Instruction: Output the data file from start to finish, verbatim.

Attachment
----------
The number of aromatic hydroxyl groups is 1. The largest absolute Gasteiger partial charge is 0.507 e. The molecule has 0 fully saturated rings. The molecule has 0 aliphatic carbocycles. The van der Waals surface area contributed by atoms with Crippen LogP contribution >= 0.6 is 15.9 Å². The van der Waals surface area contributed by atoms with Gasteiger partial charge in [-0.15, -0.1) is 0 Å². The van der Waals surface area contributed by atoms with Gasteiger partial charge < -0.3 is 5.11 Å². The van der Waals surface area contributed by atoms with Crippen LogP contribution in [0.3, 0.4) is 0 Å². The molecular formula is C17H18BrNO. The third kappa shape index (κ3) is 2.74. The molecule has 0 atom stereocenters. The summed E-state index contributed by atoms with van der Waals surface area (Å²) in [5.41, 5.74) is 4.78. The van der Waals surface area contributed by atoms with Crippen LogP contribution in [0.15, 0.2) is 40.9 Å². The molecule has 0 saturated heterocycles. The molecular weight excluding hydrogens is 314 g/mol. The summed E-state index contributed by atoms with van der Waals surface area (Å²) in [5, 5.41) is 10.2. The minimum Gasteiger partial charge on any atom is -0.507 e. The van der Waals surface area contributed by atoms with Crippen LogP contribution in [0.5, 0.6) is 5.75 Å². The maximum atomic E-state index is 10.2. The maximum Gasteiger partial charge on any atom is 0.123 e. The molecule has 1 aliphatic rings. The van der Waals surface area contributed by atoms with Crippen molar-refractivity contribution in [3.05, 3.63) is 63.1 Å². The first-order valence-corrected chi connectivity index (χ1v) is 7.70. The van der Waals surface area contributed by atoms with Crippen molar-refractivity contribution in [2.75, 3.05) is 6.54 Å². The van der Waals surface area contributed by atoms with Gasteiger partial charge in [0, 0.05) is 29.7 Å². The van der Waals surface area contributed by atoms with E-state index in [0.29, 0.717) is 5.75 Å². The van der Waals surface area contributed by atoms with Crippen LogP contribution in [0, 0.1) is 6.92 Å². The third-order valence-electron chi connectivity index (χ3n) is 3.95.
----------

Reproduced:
The number of aromatic hydroxyl groups is 1. The largest absolute Gasteiger partial charge is 0.507 e. The molecule has 0 fully saturated rings. The molecule has 0 aliphatic carbocycles. The van der Waals surface area contributed by atoms with Crippen LogP contribution >= 0.6 is 15.9 Å². The van der Waals surface area contributed by atoms with Gasteiger partial charge in [-0.15, -0.1) is 0 Å². The van der Waals surface area contributed by atoms with Gasteiger partial charge < -0.3 is 5.11 Å². The van der Waals surface area contributed by atoms with Crippen LogP contribution in [0.3, 0.4) is 0 Å². The molecular formula is C17H18BrNO. The third kappa shape index (κ3) is 2.74. The molecule has 0 atom stereocenters. The summed E-state index contributed by atoms with van der Waals surface area (Å²) in [5.41, 5.74) is 4.78. The van der Waals surface area contributed by atoms with Crippen LogP contribution in [0.15, 0.2) is 40.9 Å². The molecule has 0 saturated heterocycles. The molecular weight excluding hydrogens is 314 g/mol. The summed E-state index contributed by atoms with van der Waals surface area (Å²) in [5, 5.41) is 10.2. The minimum Gasteiger partial charge on any atom is -0.507 e. The van der Waals surface area contributed by atoms with Crippen LogP contribution in [0.5, 0.6) is 5.75 Å². The maximum atomic E-state index is 10.2. The maximum Gasteiger partial charge on any atom is 0.123 e. The molecule has 1 aliphatic rings. The van der Waals surface area contributed by atoms with Crippen molar-refractivity contribution in [3.05, 3.63) is 63.1 Å². The first-order valence-corrected chi connectivity index (χ1v) is 7.70. The van der Waals surface area contributed by atoms with Crippen molar-refractivity contribution in [2.75, 3.05) is 6.54 Å². The van der Waals surface area contributed by atoms with Gasteiger partial charge in [0, 0.05) is 29.7 Å². The van der Waals surface area contributed by atoms with E-state index in [0.29, 0.717) is 5.75 Å². The van der Waals surface area contributed by atoms with Crippen LogP contribution in [0, 0.1) is 6.92 Å². The third-order valence-electron chi connectivity index (χ3n) is 3.95.